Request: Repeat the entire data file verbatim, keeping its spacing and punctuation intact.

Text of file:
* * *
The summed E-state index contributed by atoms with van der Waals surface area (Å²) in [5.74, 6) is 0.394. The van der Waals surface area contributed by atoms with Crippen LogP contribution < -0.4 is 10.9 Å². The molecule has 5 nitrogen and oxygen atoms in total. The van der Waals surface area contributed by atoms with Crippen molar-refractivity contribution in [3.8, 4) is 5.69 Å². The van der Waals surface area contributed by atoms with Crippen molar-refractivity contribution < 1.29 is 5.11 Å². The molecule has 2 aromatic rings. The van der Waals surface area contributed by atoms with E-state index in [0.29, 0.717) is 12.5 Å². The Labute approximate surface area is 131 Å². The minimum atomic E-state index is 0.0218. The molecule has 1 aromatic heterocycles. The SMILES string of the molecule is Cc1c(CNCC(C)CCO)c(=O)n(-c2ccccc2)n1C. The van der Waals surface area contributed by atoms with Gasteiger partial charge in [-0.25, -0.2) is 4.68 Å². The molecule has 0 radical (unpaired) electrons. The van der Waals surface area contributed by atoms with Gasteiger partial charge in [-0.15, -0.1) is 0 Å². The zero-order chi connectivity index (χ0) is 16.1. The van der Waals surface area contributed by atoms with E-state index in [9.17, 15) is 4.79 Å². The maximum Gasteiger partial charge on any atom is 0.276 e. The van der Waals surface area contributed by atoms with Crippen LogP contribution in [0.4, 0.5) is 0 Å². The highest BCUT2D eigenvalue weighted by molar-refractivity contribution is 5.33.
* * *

The summed E-state index contributed by atoms with van der Waals surface area (Å²) in [5.74, 6) is 0.394. The van der Waals surface area contributed by atoms with Crippen LogP contribution < -0.4 is 10.9 Å². The molecule has 5 nitrogen and oxygen atoms in total. The van der Waals surface area contributed by atoms with Crippen molar-refractivity contribution in [3.8, 4) is 5.69 Å². The van der Waals surface area contributed by atoms with Crippen molar-refractivity contribution < 1.29 is 5.11 Å². The molecule has 2 aromatic rings. The van der Waals surface area contributed by atoms with E-state index in [0.29, 0.717) is 12.5 Å². The Labute approximate surface area is 131 Å². The minimum atomic E-state index is 0.0218. The molecule has 1 aromatic heterocycles. The SMILES string of the molecule is Cc1c(CNCC(C)CCO)c(=O)n(-c2ccccc2)n1C. The van der Waals surface area contributed by atoms with Gasteiger partial charge in [-0.25, -0.2) is 4.68 Å². The molecule has 0 radical (unpaired) electrons. The van der Waals surface area contributed by atoms with Gasteiger partial charge in [-0.15, -0.1) is 0 Å². The zero-order chi connectivity index (χ0) is 16.1. The van der Waals surface area contributed by atoms with E-state index in [9.17, 15) is 4.79 Å². The maximum Gasteiger partial charge on any atom is 0.276 e. The van der Waals surface area contributed by atoms with Crippen LogP contribution in [0.4, 0.5) is 0 Å². The highest BCUT2D eigenvalue weighted by molar-refractivity contribution is 5.33.